Brush off your resumé if you’re interested in reviewing officer-involved shootings. Metro Police’s Use of Force Review Board has a few openings.
Six civilian members, including the co-chair, resigned within the last two weeks in a show of disapproval following Sheriff Doug Gillespie’s decision to overturn their recommendation to terminate an officer who mistakenly shot a man in the leg. Assistant Sheriff Ted Moody, who served as board chairman, also abruptly retired July 26—four days after the sheriff announced his decision to save Officer Jacquar Roston’s job.
The board, which is made up of 18 rotating civilian members and commissioned officers, reviews cases involving use of force and makes a determination as to whether the force was justified under the circumstances and department policy. Four civilians and three commissioned officers ultimately cast votes.
The recent turmoil, however, prompts this question: Does the Use of Force Review Board have any teeth, or is it window dressing for a department hoping to appear responsive to the community? Robert Martinez, the former co-chair who resigned last week, put it bluntly in his resignation letter: “As long as the person in charge of our brave, strong and ever vigilant men and women who represent our police force continues to bow down to the Police Protective Association, things will never change.”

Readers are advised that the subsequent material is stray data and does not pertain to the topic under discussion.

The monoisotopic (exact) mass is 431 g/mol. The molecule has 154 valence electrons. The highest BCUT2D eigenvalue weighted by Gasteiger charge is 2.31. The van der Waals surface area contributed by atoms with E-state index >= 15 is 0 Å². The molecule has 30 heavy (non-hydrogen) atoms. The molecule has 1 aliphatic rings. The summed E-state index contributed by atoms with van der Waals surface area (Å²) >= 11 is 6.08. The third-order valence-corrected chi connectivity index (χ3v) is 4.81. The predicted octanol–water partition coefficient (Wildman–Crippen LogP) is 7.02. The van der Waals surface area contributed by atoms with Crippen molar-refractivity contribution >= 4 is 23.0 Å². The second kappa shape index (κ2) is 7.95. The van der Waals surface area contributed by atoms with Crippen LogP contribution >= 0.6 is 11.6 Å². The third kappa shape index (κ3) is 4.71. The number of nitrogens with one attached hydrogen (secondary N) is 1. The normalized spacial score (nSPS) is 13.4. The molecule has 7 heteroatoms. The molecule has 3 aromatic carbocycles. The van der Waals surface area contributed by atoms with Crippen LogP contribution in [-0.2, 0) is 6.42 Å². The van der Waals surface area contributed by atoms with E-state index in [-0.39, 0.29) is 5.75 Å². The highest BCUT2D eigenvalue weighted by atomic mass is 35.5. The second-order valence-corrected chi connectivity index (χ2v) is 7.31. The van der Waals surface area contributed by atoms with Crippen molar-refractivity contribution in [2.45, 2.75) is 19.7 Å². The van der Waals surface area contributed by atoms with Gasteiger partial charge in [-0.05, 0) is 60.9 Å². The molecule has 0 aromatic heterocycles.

The police union has refuted claims that it has more sway over the sheriff’s decision than civilian input, but Sandra Eddy isn’t so sure. Eddy, who became a civilian board member in April but hadn’t been called to review a case yet, also resigned. She likes the concept of the Use of Force Review Board but is skeptical its recommendations will ever carry much weight. “I’m just not as optimistic as some of the people who stayed that it will get better,” Eddy said. “I don’t want to waste my time, my energy and my emotions and have it turn out badly.”
Gillespie has named Assistant Sheriff Joseph Lombardo to replace Moody as chairman of the board, but the department has declined all subsequent interview requests about the resignations and plans going forward. Not surprisingly, questions about the board’s credibility quickly popped up August 2 when Metro leadership called a press conference to discuss the Valley’s most recent officer-involved shooting, which ended in the death of suspect Southaly Ketmany.
Undersheriff Jim Dixon responded: “We do listen to their opinions, but that is only part of the process,” he said. “When you’re on that board, you make recommendations to the sheriff.”